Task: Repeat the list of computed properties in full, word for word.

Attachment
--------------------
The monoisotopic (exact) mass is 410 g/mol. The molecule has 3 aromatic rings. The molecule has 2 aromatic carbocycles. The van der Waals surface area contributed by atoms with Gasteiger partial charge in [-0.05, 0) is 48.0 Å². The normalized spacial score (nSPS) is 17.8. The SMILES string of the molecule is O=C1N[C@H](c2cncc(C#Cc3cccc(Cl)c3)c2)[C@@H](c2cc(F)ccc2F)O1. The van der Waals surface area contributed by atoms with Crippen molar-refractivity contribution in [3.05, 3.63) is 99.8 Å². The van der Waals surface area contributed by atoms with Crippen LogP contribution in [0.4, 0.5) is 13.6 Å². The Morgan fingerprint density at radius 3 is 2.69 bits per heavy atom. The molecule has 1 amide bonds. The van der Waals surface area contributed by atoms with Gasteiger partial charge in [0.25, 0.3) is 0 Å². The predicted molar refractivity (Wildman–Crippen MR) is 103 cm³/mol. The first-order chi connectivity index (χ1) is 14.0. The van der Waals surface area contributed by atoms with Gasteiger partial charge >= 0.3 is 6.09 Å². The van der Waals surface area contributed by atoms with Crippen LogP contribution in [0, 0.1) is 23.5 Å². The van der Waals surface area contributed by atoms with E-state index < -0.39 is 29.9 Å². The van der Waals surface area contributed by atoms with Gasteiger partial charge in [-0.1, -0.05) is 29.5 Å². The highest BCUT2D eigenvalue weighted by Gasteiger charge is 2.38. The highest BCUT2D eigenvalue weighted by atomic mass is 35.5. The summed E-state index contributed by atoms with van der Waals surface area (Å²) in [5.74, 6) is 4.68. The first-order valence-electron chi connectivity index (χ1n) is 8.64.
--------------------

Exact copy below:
The monoisotopic (exact) mass is 410 g/mol. The molecule has 3 aromatic rings. The molecule has 2 aromatic carbocycles. The van der Waals surface area contributed by atoms with Gasteiger partial charge in [-0.05, 0) is 48.0 Å². The normalized spacial score (nSPS) is 17.8. The SMILES string of the molecule is O=C1N[C@H](c2cncc(C#Cc3cccc(Cl)c3)c2)[C@@H](c2cc(F)ccc2F)O1. The van der Waals surface area contributed by atoms with Crippen molar-refractivity contribution in [3.05, 3.63) is 99.8 Å². The van der Waals surface area contributed by atoms with Crippen LogP contribution in [0.4, 0.5) is 13.6 Å². The Morgan fingerprint density at radius 3 is 2.69 bits per heavy atom. The molecule has 1 amide bonds. The van der Waals surface area contributed by atoms with Gasteiger partial charge in [0.25, 0.3) is 0 Å². The predicted molar refractivity (Wildman–Crippen MR) is 103 cm³/mol. The first-order chi connectivity index (χ1) is 14.0. The van der Waals surface area contributed by atoms with Gasteiger partial charge >= 0.3 is 6.09 Å². The van der Waals surface area contributed by atoms with Crippen LogP contribution in [0, 0.1) is 23.5 Å². The van der Waals surface area contributed by atoms with E-state index < -0.39 is 29.9 Å². The van der Waals surface area contributed by atoms with Gasteiger partial charge in [-0.1, -0.05) is 29.5 Å². The highest BCUT2D eigenvalue weighted by Gasteiger charge is 2.38. The highest BCUT2D eigenvalue weighted by atomic mass is 35.5. The summed E-state index contributed by atoms with van der Waals surface area (Å²) in [5.74, 6) is 4.68. The first-order valence-electron chi connectivity index (χ1n) is 8.64.